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Whether comedy or parody, every robot has a dial that can switch their morality from Good to Evil, usually entailing a good old Crush! Kill! Destroy! when turned to evil.
Any robot with a Morality Dial will always, always have it flipped to the other setting at some point.
Anime and Manga
- Sasuke of the Ganbare Goemon series had one, installed by Wiseman for no apparent reason.
- The cyborg "Mean Machine" Angel in Judge Dredd has a dial on his head that controls his personality. The lowest setting is "Surly". Unfortunately for him and everyone around him, the dial is completely mechanical and thus is highly vulnerable to getting stuck, resulting in Unstoppable Rage.
- They have removed it now, returning Mean to his original kind and sensitive personality, and released him to look after his equally gentle son.
- Mean's son also has a dial, but it goes from "Kind" to "Messiah".
- In Scud the Disposable Assassin robots have a contempt level which allows you to decide how sadistic your assassin should be. In issue #3, Scud infiltrates a prison in order to kill one of the inmates but is spotted. During the ensuing fight, the warden managed to hit Scud's Contempt Input, hoping to fry his brain. Technically, this worked; a Scud's contempt level usually only goes up to 10. When his input was destroyed, his contempt managed to jump up to 15. Scud then claimed to be "Jesus with a laser gun!" and proceeded to slaughter almost the entire security team. The warden was eventually forced to open the outer doors and pray that Scud would leave of his own accord.
- Tik-Tok's spring in Oz Squad runs his morality rather than just himself. If allowed to wind down, he still functions, but becomes violent and lewd.
- Jack, from Calvin and Hobbes The Series, has one that's more or less identical to the page image. Once flipped, he becomes a living Cliché Storm.
- In Toy Story 3: Buzz.
- It's more Real Person with Complex Personality/Mindless Factory Standard "Just Following Orders" Mode/Latin Lover.
- The "Destruction Chip" in Robot.
- This example from the 1967 Doctor Who annual appears to have been written without any intention of parody:
"There was a single switch on the master panel. It was set to 'Rebellion'. Dr Who wrenched it violently in the opposite direction. Now it was pointing to 'Peace'."
- The Doctor onStar Trek: Voyager has a ethical subroutine which can be disabled.
- Wizards of Waverly Place: Wizards vs. Angels story arc had the Moral Compass which made people act according to what the dial was set on.
- Calvin of Calvin and Hobbes has one of these installed in his Duplicator, and can create either Good or Bad clones of himself. We've only ever seen the Good duplicate, but seeing as that clone disappeared in a Puff of Logic after having a bad thought, it's probably best that he never made a clone out of pure metaphysical evil later on.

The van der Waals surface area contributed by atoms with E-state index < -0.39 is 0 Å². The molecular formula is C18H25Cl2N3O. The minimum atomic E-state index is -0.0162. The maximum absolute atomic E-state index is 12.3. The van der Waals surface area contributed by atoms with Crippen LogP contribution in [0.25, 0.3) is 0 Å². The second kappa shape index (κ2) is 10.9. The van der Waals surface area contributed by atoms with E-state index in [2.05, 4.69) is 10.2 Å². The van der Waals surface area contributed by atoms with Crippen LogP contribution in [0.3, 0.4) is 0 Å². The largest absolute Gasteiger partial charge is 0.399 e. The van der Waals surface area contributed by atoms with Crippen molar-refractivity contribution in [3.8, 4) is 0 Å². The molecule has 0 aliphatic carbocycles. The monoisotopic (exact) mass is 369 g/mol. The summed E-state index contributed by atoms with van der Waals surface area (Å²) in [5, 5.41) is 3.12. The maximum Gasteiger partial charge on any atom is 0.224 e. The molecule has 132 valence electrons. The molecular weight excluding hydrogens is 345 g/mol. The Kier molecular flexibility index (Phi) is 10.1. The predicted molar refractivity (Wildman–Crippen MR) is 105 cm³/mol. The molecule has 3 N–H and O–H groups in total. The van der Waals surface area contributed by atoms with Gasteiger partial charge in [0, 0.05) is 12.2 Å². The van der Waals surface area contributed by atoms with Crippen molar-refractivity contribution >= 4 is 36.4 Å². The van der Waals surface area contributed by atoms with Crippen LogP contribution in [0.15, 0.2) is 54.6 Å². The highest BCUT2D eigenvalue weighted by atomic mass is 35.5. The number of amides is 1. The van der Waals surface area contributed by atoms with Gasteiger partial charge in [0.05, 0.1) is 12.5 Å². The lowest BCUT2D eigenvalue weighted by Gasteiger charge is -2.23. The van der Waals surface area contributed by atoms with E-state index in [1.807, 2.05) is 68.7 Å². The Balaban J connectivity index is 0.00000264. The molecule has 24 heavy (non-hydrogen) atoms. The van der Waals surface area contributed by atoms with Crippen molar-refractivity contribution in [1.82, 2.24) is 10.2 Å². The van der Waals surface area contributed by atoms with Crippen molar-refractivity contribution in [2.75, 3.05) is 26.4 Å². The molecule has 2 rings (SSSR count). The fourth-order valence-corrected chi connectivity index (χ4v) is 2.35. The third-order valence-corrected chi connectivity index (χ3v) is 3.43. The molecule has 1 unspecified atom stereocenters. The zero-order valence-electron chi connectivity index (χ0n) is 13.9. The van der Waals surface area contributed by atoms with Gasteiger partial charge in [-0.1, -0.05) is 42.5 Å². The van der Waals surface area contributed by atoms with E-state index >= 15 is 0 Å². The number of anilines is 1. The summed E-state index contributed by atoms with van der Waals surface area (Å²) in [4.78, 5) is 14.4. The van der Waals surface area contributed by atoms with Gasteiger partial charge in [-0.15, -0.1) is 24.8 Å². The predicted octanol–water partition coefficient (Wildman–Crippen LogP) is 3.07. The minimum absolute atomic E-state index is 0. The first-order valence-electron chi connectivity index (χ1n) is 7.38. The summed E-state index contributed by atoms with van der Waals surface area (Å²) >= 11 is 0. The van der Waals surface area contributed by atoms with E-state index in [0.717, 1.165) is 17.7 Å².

- In one computer game (does anyone remember the title?) War appears as a robot with a defcon dial on his chest.
- In The Neverhood, Big Robot Bil must be turned from evil to good by pulling a lever in his chest cavity.
- Aperture Science's Turrets have been all outfitted with an Empathy Generator. To keep them able to kill, they also have an Empathy Suppresor.
- Fallout 3s security bots have easily accessible "Combat Inhibitors" which can be hacked or destroyed to disable their Friend or Foe sensors. Hacking the local security terminal similarly lets you set all nearby robots to be inactive, select targets according to Friend or Foe, or Kill Everything.
- All the Light Bots in Bob and George. Bass, though not a Light Bot, has a Stupid/Evil switch.
- The webcomic Rob and Elliot had one of these.
- Curvy, on this page, features Nazi-Bots, each with a little switch on the back of his helmet that can be set to either "Nazism" or "Democracy."
- The Simpsons: Treehouse of Horror had an evil Krusty the Clown doll with one. It was revealed that this was why it kept trying to kill Homer. When it was switched to "Good," it became Homer's unwilling servant.
- Bart once set a dozen Roombas from "off" to "malevolent sentience".
- A robot Expy of Hawkeye from Futurama's MASH parody had a "irreverent/maudlin" switch.
(solemnly and sadly) "This isn't a war, it's murder." [flicks switch] (imitating Groucho Marx) "This isn't a war, it's moy-duh."
- And played straight in the Cops and Robots episode of The Backyardigans. Turns out that the all robots, including the robotic villains, have a good/bad lever, and somehow the villain robots' lever have been set to the 'bad' position. It also provides for the plot in which the villain plans to infiltrate a robot factory and change the position of the switch of all the robots produced by the factory to 'bad'.